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Wednesday, May 16, 2018

4th CEIBS Accounting and Finance Symposium Held

May 15, 2018. Shanghai – "Governance and Financial Reporting Issues in a Changing Economic Environment" was the theme of the Fourth CEIBS Accounting and Finance Symposium which brought together around 70 scholars from the US and Asia to discuss management accounting, governance and financial reporting issues pertinent to the evolving and changing economic environments. The venue was CEIBS Shanghai Campus.

Organised by CEIBS’ Department of Finance and Accounting, the symposium aims to build a platform through which finance and accounting scholars from around the globe can share their latest research findings and exchange ideas. It also provides an opportunity to showcase CEIBS to the academic community worldwide. Approximately 75 manuscripts were submitted to the symposium, from which six papers covering interesting and diverse accounting and finance issues were selected for discussion. Thirteen speakers and discussants from renowned business schools in the US and Asia participated throughout the day. Among them was keynote speaker Professor Tak-Jun Wong, Joseph A. DeBell Professor of Business Administration and Professor of Accounting from University of Southern California Marshall School of Business. He gave a fascinating speech on his life-long efforts related to “Corporate Governance Research on China Using Network and Textual Analysis”.

In his welcome address, CEIBS Vice President and Dean Professor Ding Yuan noted how the symposium is in line with the school’s expertise in providing knowledge grounded in “China Depth, Global Breadth” by having distinguished scholars from around the globe discuss challenging research issues that are of global importance and also relevant to China.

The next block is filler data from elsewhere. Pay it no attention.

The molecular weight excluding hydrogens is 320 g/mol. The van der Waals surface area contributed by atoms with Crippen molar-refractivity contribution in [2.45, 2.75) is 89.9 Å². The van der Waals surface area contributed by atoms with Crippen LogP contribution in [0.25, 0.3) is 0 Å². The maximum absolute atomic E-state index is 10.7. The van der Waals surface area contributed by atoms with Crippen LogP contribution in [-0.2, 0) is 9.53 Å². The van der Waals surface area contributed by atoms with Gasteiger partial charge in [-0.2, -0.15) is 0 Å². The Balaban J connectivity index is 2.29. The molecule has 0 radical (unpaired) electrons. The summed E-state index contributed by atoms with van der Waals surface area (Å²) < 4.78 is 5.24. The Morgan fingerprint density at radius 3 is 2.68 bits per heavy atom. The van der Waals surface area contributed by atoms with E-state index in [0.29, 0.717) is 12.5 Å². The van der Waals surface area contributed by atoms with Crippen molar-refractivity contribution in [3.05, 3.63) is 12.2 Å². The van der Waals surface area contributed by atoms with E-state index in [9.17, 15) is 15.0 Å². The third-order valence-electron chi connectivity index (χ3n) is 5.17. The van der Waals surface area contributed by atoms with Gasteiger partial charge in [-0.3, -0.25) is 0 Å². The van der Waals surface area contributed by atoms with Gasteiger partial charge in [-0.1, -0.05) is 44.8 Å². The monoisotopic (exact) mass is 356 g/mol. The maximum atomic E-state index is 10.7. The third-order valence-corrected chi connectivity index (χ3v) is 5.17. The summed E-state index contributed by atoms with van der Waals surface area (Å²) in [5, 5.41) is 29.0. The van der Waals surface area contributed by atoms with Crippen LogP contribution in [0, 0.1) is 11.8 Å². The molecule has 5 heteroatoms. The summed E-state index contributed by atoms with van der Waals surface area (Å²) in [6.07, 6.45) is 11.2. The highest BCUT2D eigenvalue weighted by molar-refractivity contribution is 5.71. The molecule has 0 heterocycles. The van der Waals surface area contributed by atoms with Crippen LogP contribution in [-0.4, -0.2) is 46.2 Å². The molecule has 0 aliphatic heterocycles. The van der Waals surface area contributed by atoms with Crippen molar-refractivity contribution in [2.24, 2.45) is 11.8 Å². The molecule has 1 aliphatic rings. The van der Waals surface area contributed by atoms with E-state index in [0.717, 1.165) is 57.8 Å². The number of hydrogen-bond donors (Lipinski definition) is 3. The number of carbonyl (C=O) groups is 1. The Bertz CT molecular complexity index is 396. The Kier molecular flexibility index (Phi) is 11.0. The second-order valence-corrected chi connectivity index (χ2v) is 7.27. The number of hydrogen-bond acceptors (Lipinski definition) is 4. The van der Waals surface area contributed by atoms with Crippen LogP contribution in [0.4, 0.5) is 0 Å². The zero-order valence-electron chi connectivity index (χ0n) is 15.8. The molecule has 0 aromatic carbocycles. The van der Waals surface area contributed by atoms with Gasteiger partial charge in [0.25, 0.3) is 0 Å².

Here are a few highlights from the presentations:

How Transparent are Firms about their Corporate Venture Capital Investments?” examines firms’ corporate venture capital (CVC) investing activities from a voluntary disclosure and financial reporting perspective. CVC refers to minority equity investments made by established, publicly-traded firms in privately-held entrepreneurial ventures. The paper finds evidence that the lack of transparency is consistent with concerns about competition and associated with future acquisition frequency. It also examines the determinants and implications of CVC investing and found that firms with a CVC programme, relative to firms without one, tend to treat CVC investing as a complement to internal R&D spending and a substitute for capital expenditures.

Economic Uncertainty and Earnings Management” presented by Professor Luke C.D. Stein from Arizona State University made the point that when markets are less certain about a firm's future value, it reports more negative discretionary accruals. Stock-price responses to earnings surprises are moderated when firm-level uncertainty is high, consistent with performance being attributed more to luck, which can create incentives to shift earnings toward lower-uncertainty periods.

Direct Evidence on Earnings Used in Executive Compensation Performance Measurement,” provides direct evidence on the properties of actual accounting earnings that are used in determining compensation payouts (Compensation Earnings). Using a large sample of manually collected Compensation Earnings for U.S. firms, it shows that firms make economically significant adjustments to GAAP Earnings in arriving at Compensation Earnings.  

Carol Zhao
Charmaine Clarke